Dluhy,31 in a review of inhaled steroids and glucocorticoid activity, concluded that inhaled steroids in high doses for a long term could lead to suppression of the HPA axis, possibly indicating the use of supplementary steroids during stress challenges. Recent case reports, well documented with respect to measuring cortisol levels and undertaking stress testing, have confirmed that high doses of inhaled steroids such as fluticasone and budesonide can cause adrenal suppression culminating in adrenal crisis.32,33 Dluhy further concluded that the risk of adrenal insufficiency in patients taking low to medium doses of inhaled steroid was minimal, and did not indicate use of supplementary steroids.

Glucocorticoid dose and HPA suppression

Generally it is accepted that the degree of HPA suppression is related to the length of treatment and dose of steroids.7,11,26 Long term steroid treatment, with doses equivalent to 10 mg prednisolone or greater, is mostly likely to cause HPA suppression.26 This group of patients may develop symptoms of fatigue, weakness, arthralgia, nausea, and orthostatic dizziness if they abruptly stop steroids.9 Salem15 reviewed the literature on this topic, concluding that blanket recommendations for steroid cover were not supported by evidence and that more significance should be attached to the dose and duration of therapeutic steroid treatment. He additionally points out that patients taking doses above 50 mg prednisolone are close to the innate maximum cortisol level seen in patients when stressed, therefore maintenance of the usual steroid dose is more critical than supplementary steroid doses, a view supported by Glowniak.28

Daily doses of steroids at or below 5–7 mg prednisolone a day are considered by some authors to be under the physiological threshold for causing adrenal suppression. There is however no consensus as to whether HPA suppression can occur in patients taking low doses of steroids.34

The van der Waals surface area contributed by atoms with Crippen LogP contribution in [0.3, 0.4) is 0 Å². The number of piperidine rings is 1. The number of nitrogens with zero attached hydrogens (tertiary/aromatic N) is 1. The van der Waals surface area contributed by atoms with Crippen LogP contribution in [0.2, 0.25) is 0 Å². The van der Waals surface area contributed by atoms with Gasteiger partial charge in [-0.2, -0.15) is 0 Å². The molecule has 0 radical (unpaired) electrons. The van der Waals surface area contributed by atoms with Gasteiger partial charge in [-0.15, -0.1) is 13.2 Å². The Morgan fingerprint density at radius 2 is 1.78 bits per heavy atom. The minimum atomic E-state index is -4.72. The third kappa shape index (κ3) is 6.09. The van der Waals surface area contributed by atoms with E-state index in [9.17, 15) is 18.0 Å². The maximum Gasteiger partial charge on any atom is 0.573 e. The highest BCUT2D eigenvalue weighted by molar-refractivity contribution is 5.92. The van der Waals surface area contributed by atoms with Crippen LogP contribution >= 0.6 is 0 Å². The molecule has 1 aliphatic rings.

In summary, adrenal suppression via the HPA axis is most likely to occur with high doses of steroids, however such suppression does not necessarily eliminate the normal cortisol stress response.

Recovery from HPA suppression

HPA recovery, following cessation of high dose short to medium term steroids, occurs within 2 months. Spiegel et al.35 evaluated renal transplant patients who received 40–100 mg prednisolone daily for 2–4 weeks, demonstrating that all had recovered normal adrenal function by 7 days. Webb and Clark36 evaluated cortisol levels in patients who received 40 mg prednisolone daily for 3 weeks and found cortisol levels normal after 4 days. Levic et al.37 studied 10 multiple sclerosis patients administered 1000 mg methylprednisolone (equivalent to 1200 mg prednisolone) for 7 days, and found no HPA suppression 10 days after ending the therapy.

The natural history of recovery following prolonged suppression of the HPA axis is manifested as a depressed response to ACTH testing for 9 months or more.38 However, as previously stated, this will not necessarily reflect the functional status of the HPA axis which in most instances will be normal.

Adrenocortical response to stress

Anxiety

Studies have evaluated what constitutes stress and causes increases in cortisol levels. Surprisingly, in both the study by Banks39 of oral and maxillofacial surgery patients, and that of Udelsman et al.41 of general surgery patients, it was demonstrated that apprehension about surgery is not a stimulus for adrenal cortical secretion.

Anaesthesia

No cases of adrenal insufficiency have been reported in patients undergoing procedures under local anaesthesia. In a study by Bunch et al.51 of patients having third molar teeth removed under local anaesthesia, significant increases of cortisol levels did not occur. Similarly, in a small study Shepherd et al.50 assessed cortisol levels in patients undergoing periodontal surgery under local anaesthesia alone or with conscious sedation. Cortisol levels fell during the 90 minutes procedure, a more significant fall occurring in the patients receiving conscious sedation.

Hempenstall et al.52 compared cortisol levels in patients having either a general anaesthetic or sedation for surgical removal of third molar teeth. Cortisol levels remained unchanged in the sedation group but rose significantly after surgery in patients who had a general anaesthetic.